Some reviews of Letters, Vol. 5
The Letters of T S Eliot, Volume 5: 1930-3, review: 'a deadening epic of polite notes'
The prospect of reading TS Eliot’s every last letter is boring beyond tears
By Jeremy Noel-Tod
10:00AM GMT 05 Dec 2014
The Letters of TS Eliot: Volume 5 1930-1931, book review: Cats and a dislike of cocktails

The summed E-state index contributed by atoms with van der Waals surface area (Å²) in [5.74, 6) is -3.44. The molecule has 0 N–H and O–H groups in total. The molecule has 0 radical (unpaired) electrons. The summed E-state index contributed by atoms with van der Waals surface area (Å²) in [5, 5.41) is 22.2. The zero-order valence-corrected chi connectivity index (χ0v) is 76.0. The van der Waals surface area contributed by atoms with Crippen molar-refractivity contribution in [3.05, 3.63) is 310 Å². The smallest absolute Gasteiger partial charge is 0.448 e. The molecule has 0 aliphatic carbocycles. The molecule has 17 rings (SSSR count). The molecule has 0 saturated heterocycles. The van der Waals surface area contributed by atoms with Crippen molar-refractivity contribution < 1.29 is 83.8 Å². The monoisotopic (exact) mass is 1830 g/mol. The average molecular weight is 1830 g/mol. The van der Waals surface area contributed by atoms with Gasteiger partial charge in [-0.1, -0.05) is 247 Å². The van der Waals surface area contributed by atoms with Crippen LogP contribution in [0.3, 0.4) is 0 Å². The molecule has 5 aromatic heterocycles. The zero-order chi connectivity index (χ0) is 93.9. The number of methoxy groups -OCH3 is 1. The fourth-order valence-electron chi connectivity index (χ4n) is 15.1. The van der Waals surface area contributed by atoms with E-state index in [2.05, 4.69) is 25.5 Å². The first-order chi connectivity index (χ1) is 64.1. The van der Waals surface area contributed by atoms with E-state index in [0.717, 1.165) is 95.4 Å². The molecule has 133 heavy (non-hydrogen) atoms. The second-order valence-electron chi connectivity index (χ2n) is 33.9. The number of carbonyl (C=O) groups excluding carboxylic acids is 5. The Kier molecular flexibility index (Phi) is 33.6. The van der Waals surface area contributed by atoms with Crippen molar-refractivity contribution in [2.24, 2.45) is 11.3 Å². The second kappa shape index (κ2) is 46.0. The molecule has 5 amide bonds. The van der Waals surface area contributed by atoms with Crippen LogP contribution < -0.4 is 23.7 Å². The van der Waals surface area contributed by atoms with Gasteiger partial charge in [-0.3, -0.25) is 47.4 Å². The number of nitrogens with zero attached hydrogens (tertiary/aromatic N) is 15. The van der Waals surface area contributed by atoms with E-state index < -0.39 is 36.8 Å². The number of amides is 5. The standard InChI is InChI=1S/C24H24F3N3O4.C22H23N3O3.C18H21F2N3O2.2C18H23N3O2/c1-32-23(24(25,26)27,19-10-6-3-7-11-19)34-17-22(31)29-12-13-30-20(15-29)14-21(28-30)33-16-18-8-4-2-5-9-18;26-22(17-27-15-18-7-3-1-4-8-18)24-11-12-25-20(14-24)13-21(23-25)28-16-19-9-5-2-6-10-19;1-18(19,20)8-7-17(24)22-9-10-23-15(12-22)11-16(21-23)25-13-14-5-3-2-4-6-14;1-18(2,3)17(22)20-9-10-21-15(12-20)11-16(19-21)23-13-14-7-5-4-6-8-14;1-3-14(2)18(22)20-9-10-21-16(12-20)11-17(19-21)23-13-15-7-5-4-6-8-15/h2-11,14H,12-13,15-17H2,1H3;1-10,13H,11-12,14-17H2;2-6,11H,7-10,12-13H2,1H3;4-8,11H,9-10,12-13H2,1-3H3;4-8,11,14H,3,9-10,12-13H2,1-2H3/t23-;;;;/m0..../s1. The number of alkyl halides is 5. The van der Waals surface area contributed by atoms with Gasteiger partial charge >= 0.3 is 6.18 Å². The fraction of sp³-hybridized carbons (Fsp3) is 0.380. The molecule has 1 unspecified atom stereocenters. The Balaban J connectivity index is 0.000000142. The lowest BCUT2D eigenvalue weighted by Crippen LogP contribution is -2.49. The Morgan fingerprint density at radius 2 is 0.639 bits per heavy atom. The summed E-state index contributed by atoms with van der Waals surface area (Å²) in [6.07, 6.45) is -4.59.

[and a mention of Hugh MacDiarmid and wombats]
Volume five (1930-31) of TS Eliot’s letters seems less the correspondence
of the most influential poet of his generation than that of a middle-aged
director of “the firm” (publishers Faber & Faber) and editor of the literary
quarterly The Criterion.
Where general readers may have hoped for explications of Ash-Wednesday or
Marina, both published in 1930, instead they are presented with scrupulous
replies to offers of guest lectureships, radio talks, commissions for reader
reports or copyright agreements.